FALLUJAH, Iraq --
Most Marines agree taking care of the man on your left and right is the number one concern in combat.
Marriage and fatherhood, however, can often affect a Marine’s way of thinking and Cpl. David Thomason is learning why.
Thomason, a 23-year-old company clerk from Rochester, Minn., with Headquarters and Support Company, Task Force 1st Battalion, 3rd Marine Regiment, Regimental Combat Team 1, has participated in one deployment to Afghanistan with his unit, and is now on his second Iraq deployment with them.
Throughout his first two deployments, Thomason served with his unit as a rifleman and as an M-249 Squad Automatic Weapon gunner. His only concern, he said, was his fellow Marines around him.
“I remember humping up a mountain in Afghanistan on a cool day,” recalled Thomason. “I remember thinking how nice a day it was before we started, but once we got up there, it wasn’t nice. It was cold. After unloading my 150-pound pack, I was drenched in sweat. It just starts freezing to your body. Guys were going numb. The cold was the least of our worries though, we were taking fire everyday, but I loved it.”
Thomason said during his first two deployments he had an almost “careless” approach to danger, thinking only of mission accomplishment when in a life threatening situation.
“Afghanistan was very dangerous,” said Sgt. Jon Owens, a section leader with JUMP platoon, H&S Company, Task Force 1st Battalion, 3rd Marines, RCT-1. “We’d take incoming fire every day, get ambushed and mortared—it was serious. Thomason was motivated, though. It was our first deployment, we were all eager (to fight) and being family men was the farthest thing from our minds.”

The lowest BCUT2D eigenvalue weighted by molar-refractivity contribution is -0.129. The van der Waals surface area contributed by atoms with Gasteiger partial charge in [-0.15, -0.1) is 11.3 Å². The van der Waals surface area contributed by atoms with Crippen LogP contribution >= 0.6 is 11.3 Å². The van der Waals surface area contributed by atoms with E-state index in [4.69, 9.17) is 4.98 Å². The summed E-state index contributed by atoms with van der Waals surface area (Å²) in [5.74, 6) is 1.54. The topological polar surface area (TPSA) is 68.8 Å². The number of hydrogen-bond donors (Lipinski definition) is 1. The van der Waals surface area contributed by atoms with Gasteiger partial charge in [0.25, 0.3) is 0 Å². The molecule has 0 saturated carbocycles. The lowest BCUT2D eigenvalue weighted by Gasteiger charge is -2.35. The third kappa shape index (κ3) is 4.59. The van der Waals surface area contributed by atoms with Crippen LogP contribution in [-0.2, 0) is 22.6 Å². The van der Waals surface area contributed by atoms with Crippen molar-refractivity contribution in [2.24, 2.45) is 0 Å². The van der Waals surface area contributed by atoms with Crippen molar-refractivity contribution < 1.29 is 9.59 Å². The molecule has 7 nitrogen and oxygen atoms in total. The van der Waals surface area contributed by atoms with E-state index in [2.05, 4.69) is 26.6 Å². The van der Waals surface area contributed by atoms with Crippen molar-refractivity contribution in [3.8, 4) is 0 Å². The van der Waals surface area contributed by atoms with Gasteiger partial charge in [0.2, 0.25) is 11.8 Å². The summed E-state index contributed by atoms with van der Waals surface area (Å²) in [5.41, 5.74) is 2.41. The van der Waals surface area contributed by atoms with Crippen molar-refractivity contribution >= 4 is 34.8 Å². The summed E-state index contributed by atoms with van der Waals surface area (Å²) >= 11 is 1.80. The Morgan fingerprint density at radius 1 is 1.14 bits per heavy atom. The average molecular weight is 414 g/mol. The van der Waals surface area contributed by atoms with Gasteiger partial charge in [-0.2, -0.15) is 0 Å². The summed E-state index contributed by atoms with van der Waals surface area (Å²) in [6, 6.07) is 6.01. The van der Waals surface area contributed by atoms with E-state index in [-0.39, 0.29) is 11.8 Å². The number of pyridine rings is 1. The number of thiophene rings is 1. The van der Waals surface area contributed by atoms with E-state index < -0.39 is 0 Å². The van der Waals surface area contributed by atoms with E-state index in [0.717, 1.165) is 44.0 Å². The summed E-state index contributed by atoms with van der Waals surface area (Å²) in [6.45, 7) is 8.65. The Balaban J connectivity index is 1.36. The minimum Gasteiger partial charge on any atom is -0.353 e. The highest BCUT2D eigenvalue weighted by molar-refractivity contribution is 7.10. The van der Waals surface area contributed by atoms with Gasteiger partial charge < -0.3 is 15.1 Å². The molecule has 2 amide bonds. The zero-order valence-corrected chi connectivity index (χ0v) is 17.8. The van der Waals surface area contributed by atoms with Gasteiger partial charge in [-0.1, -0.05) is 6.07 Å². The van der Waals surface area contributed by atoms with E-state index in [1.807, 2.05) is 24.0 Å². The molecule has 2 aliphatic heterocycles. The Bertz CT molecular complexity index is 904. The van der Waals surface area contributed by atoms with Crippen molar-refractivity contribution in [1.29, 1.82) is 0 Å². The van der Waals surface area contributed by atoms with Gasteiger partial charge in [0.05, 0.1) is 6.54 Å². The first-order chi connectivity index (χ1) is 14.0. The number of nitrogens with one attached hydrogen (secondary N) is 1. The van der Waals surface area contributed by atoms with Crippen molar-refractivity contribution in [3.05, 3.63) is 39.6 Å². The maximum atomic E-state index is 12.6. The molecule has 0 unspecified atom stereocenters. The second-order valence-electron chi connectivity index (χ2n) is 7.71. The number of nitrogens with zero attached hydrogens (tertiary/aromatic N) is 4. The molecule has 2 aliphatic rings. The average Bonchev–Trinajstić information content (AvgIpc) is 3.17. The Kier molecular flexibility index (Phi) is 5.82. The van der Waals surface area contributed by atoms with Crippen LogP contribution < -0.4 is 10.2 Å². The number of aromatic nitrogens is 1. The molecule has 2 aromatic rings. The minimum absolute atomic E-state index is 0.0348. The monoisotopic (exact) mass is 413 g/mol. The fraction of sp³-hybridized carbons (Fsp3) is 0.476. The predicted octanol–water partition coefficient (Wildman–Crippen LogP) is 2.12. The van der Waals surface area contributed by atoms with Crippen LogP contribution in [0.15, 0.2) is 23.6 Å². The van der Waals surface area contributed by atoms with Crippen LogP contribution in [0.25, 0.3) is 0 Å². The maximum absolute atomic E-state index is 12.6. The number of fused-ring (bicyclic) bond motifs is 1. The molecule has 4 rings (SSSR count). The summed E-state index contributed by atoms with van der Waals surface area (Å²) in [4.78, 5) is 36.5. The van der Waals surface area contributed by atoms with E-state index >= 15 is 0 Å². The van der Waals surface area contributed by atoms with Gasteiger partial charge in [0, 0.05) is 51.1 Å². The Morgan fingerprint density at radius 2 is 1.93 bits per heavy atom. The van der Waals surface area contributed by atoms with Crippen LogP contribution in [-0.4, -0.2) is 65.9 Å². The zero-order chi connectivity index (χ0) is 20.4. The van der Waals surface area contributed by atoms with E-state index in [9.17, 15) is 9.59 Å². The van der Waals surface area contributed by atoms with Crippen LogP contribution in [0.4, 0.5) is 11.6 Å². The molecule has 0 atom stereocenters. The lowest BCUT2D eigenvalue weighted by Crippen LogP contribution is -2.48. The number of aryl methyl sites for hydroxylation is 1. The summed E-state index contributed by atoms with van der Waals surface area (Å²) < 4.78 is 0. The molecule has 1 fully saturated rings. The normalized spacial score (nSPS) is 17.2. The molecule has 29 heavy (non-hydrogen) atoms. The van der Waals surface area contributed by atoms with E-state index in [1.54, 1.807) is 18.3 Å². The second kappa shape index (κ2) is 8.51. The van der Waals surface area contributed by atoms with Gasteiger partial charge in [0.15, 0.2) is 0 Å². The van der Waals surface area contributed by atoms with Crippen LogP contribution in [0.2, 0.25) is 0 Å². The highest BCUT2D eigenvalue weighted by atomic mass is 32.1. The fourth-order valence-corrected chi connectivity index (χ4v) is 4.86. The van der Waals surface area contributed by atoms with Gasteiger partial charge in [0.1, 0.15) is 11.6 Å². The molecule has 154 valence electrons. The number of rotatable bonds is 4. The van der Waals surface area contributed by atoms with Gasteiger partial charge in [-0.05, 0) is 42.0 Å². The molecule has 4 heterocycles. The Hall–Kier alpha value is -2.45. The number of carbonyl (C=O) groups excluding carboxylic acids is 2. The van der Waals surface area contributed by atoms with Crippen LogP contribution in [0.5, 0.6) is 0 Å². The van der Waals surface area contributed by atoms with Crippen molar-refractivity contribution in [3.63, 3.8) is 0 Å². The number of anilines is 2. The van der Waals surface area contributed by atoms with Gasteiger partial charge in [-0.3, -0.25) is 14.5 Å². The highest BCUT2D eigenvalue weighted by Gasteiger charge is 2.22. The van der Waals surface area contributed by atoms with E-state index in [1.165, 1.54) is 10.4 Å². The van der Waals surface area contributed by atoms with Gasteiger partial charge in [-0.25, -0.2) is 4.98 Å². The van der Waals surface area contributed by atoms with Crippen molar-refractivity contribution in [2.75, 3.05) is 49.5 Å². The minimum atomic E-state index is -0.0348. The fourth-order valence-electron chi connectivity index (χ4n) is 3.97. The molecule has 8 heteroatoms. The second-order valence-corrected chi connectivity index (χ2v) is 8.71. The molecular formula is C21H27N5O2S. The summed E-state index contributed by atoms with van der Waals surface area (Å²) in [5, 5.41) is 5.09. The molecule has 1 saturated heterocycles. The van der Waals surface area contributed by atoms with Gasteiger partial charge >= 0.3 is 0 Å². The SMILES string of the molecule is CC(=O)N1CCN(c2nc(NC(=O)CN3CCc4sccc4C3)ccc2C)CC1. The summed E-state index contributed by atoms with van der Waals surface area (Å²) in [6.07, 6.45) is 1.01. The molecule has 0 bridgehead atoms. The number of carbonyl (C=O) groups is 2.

After Thomason returned from his second deployment things changed for him. He met and married his wife Nicole, and together they parented a son Samuel.
Now about two months into his second Iraq deployment, Thomason said he still has an obligation to the Marines around him, but he also has a wife and newborn son to consider.
“I have a family now,” he said. “I can’t act like a cowboy anymore. I need to be safe so my wife has a husband, and my son has a father when we go home.”
Thomason’s role with his unit has also changed during his current deployment. As a company clerk, he maintains the company’s personnel and equipment accountability and helps to facilitate the company’s daily tasks.
“This is my first deployment as a company clerk,” he said. As a ‘grunt,’ you have a set schedule, or you know when you’re going out and when you have time to rest. Now, with the company needing to be accounted for and Marines to be taken care of, I work whenever needed.”
Being a husband and father has changed Thomason’s perspective on life in and out of the Marine Corps.
“Thinking back to when I was freezing on some mountain in Afghanistan and getting shot at and ambushed every day; time has gone by quickly,” said Thomason. “This deployment is going by quickly. I call my wife and son every so often to see how they’re doing and it makes things easier and gives me something to look forward to. It’s what dads do.”